The Wolves Need to Clean Up Their Passing and Transition Defense

Photo Credit: Matt Krohn-USA TODAY Sports

The Minnesota Timberwolves have had their fair share of growing pains in this early season. That was expected despite playing a favorable early schedule. A large chunk of this has been self-inflicted wounds, making the game more difficult on themselves. Bad passing, turnovers, and transitional defense have all been pivotal shortcomings.

Limiting turnovers that keep the ball in play is even more vital now with the league’s rule changes this offseason. A new rule gives players fouled in the open court a free throw and the ball. Limiting these is much more detrimental, especially when they are something you have control over. Teams will run more in transition, and offensive production will increase league-wide because of the rule change. Therefore, teams will be forced to come up with ways around it.

In the first four games of the season, the Wolves are averaging 16.3 turnovers per game, cementing them as the sixth-worst in the league. Last season, the Wolves were still in the bottom third but averaged 14.3 turnovers a game. It still is a small sample size, but the play has been sloppy.

Transition defense is something teams must pay more attention to this season. The Wolves have been allowing the fourth-most points per game off turnovers, giving up 21.5 points per game. For context, the Houston Rockets’ 21.2 average points allowed per game off of turnovers was the league-worst last year. It is an early sample size, but the eye test and the numbers show the change in the style of play without the take foul. League-wide we should see an increase in points scored per game in transition.

Some of the turnovers appear to be a direct result of the rule change. Minnesota has had 14, 20, 15, and 16 turnovers in their games. The largest number is from the Utah Jazz game that went into overtime. The Wolves targeted Rudy Gobert heavily in a couple of these games, forcing passes and many turnovers. They wanted to get him going against undersized teams, but it led to sloppy play.

The players who have been the culprits of the most turnovers thus far are Karl-Anthony Towns (3.8), Anthony Edwards (3.5), and D’Angelo Russell (3.3). Then it’s a drop off to Gobert at 1.8. For those keeping score at home, that’s most of Minnesota’s highest-usage players. In this early sample size, all numbers are up compared to their 2021-22 season.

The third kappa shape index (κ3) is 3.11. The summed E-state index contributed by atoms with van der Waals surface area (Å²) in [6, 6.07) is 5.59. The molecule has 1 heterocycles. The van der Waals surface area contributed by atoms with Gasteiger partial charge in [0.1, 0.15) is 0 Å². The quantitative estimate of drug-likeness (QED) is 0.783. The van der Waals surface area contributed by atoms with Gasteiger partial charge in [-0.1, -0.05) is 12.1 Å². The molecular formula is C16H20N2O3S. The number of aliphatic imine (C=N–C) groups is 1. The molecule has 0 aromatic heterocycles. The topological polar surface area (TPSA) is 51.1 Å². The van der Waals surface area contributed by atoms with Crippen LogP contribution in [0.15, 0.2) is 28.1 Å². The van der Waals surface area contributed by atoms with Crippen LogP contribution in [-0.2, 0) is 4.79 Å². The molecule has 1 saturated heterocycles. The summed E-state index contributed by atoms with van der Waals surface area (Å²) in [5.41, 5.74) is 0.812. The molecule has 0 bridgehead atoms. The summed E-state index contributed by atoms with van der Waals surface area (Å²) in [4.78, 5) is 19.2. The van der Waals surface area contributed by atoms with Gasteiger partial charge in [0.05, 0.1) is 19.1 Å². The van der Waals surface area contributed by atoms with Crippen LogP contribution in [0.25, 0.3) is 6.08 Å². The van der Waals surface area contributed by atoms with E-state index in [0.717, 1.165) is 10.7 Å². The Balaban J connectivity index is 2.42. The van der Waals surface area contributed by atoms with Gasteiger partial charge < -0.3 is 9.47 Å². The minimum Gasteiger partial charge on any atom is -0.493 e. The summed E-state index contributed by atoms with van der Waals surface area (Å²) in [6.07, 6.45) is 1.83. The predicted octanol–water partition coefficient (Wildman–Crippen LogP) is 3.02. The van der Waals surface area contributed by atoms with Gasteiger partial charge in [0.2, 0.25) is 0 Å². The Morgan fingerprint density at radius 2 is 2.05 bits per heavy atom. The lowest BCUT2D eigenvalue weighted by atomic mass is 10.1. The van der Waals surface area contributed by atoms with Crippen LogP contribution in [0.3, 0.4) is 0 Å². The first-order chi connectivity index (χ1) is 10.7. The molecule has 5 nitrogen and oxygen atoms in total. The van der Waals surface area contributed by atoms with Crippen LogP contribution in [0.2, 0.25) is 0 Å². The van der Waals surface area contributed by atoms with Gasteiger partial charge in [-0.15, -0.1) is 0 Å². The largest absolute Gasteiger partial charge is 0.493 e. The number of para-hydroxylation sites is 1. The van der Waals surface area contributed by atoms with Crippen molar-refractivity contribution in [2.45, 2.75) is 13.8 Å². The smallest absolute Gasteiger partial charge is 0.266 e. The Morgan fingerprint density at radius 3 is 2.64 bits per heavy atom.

Once again, the big issue was the passing. Below is a compilation of the San Antonio Spurs’ live-ball steals. Minnesota had many mental mistakes in transition, poor entry passes into the post, and many players had no plan of action if a defender stopped them while they drove to the basket.

Minnesota’s poor transition defense was especially evident against the Spurs. San Antonio has one of the youngest rosters in the league, and they wanted to run and gun. They did so by pushing the ball in any instance, let alone a made basket by the Timberwolves. Also, Minnesota is shooting 28.7% from behind the arc in the first four games, leading to long rebounds and easy run-outs. The Spurs could get 24 points out of transition with ease, usually outnumbering the Wolves as they ran up the floor.

The Timberwolves found themselves in predicaments where they had to hustle their two 7-footers back in transition. Will this be a lingering issue? We’d need a larger sample size to truly know. To illustrate this, here is an example of KAT missing a layup at the rim. It looks like nobody gets back on defense, let alone KAT is far behind the play, leading to a quick bucket.

Whether Minnesota’s bigs can get back in transition is something to keep your eyes on. The Wolves will often face smaller and quicker teams as opponents look to create an advantage. Some factors are out of their control because of the roster makeup, but they must use their own advantages to overpower the shortcomings.

Cleaning up the downfalls of their offense would help tremendously because of its repercussions on the other end of the floor. Things will bounce back to the mean with their shooting miscues, but anything to limit the other team from easy points the better. There should be growing pains as people do not have a loophole to stop transitional opportunities, but it still needs much cleaning up as soon as possible.

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